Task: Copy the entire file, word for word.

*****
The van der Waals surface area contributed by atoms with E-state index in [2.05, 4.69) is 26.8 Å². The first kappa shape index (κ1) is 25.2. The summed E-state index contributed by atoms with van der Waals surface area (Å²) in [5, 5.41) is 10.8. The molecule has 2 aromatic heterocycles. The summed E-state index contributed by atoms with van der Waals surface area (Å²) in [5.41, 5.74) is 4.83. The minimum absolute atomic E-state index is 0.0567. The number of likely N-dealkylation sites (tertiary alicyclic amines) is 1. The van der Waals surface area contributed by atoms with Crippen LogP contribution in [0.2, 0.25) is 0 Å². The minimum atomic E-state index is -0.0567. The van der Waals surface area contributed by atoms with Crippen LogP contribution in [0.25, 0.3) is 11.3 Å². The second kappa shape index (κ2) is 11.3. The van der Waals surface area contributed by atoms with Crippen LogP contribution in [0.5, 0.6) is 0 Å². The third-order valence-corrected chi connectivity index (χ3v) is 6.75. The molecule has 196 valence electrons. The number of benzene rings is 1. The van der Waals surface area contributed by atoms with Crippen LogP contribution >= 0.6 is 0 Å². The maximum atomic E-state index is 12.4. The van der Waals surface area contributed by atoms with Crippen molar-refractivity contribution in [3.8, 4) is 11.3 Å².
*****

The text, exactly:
The van der Waals surface area contributed by atoms with E-state index in [2.05, 4.69) is 26.8 Å². The first kappa shape index (κ1) is 25.2. The summed E-state index contributed by atoms with van der Waals surface area (Å²) in [5, 5.41) is 10.8. The molecule has 2 aromatic heterocycles. The summed E-state index contributed by atoms with van der Waals surface area (Å²) in [5.41, 5.74) is 4.83. The minimum absolute atomic E-state index is 0.0567. The number of likely N-dealkylation sites (tertiary alicyclic amines) is 1. The van der Waals surface area contributed by atoms with Crippen LogP contribution in [0.2, 0.25) is 0 Å². The minimum atomic E-state index is -0.0567. The van der Waals surface area contributed by atoms with Crippen LogP contribution in [0.25, 0.3) is 11.3 Å². The second kappa shape index (κ2) is 11.3. The van der Waals surface area contributed by atoms with Crippen LogP contribution in [0.5, 0.6) is 0 Å². The third-order valence-corrected chi connectivity index (χ3v) is 6.75. The molecule has 196 valence electrons. The number of benzene rings is 1. The van der Waals surface area contributed by atoms with Crippen LogP contribution >= 0.6 is 0 Å². The maximum atomic E-state index is 12.4. The van der Waals surface area contributed by atoms with Crippen molar-refractivity contribution in [3.8, 4) is 11.3 Å².